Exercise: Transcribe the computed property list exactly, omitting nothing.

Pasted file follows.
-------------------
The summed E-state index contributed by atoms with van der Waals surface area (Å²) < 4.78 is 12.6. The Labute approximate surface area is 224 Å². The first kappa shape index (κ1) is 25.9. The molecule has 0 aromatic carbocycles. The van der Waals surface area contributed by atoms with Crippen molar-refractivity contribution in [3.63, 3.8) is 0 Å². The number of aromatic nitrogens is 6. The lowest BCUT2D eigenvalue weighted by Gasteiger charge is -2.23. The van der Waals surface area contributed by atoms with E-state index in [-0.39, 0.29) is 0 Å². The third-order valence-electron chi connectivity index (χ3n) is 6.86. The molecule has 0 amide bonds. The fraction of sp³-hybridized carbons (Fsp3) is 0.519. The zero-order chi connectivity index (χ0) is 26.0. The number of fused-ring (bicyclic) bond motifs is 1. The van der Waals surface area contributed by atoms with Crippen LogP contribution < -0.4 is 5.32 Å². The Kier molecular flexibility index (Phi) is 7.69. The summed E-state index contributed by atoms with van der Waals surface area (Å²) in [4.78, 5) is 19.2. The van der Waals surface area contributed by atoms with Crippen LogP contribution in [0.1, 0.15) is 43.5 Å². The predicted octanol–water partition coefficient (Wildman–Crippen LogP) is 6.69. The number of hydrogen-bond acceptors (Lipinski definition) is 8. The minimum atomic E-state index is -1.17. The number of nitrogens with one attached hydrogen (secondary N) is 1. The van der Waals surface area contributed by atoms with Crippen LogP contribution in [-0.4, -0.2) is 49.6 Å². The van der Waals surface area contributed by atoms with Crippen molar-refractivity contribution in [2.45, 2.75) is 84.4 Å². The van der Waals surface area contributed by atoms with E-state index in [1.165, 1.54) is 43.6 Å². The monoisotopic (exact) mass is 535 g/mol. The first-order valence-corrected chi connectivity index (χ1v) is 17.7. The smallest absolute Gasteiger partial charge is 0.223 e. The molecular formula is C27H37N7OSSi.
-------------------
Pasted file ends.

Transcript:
The summed E-state index contributed by atoms with van der Waals surface area (Å²) < 4.78 is 12.6. The Labute approximate surface area is 224 Å². The first kappa shape index (κ1) is 25.9. The molecule has 0 aromatic carbocycles. The van der Waals surface area contributed by atoms with Crippen molar-refractivity contribution in [3.63, 3.8) is 0 Å². The number of aromatic nitrogens is 6. The lowest BCUT2D eigenvalue weighted by Gasteiger charge is -2.23. The van der Waals surface area contributed by atoms with E-state index in [-0.39, 0.29) is 0 Å². The third-order valence-electron chi connectivity index (χ3n) is 6.86. The molecule has 0 amide bonds. The fraction of sp³-hybridized carbons (Fsp3) is 0.519. The zero-order chi connectivity index (χ0) is 26.0. The number of fused-ring (bicyclic) bond motifs is 1. The van der Waals surface area contributed by atoms with Crippen LogP contribution < -0.4 is 5.32 Å². The Kier molecular flexibility index (Phi) is 7.69. The summed E-state index contributed by atoms with van der Waals surface area (Å²) in [4.78, 5) is 19.2. The van der Waals surface area contributed by atoms with Crippen LogP contribution in [0.1, 0.15) is 43.5 Å². The predicted octanol–water partition coefficient (Wildman–Crippen LogP) is 6.69. The number of hydrogen-bond acceptors (Lipinski definition) is 8. The minimum atomic E-state index is -1.17. The number of nitrogens with one attached hydrogen (secondary N) is 1. The van der Waals surface area contributed by atoms with Crippen LogP contribution in [-0.4, -0.2) is 49.6 Å². The van der Waals surface area contributed by atoms with Crippen molar-refractivity contribution in [2.45, 2.75) is 84.4 Å². The van der Waals surface area contributed by atoms with E-state index in [1.165, 1.54) is 43.6 Å². The monoisotopic (exact) mass is 535 g/mol. The first-order valence-corrected chi connectivity index (χ1v) is 17.7. The smallest absolute Gasteiger partial charge is 0.223 e. The molecular formula is C27H37N7OSSi.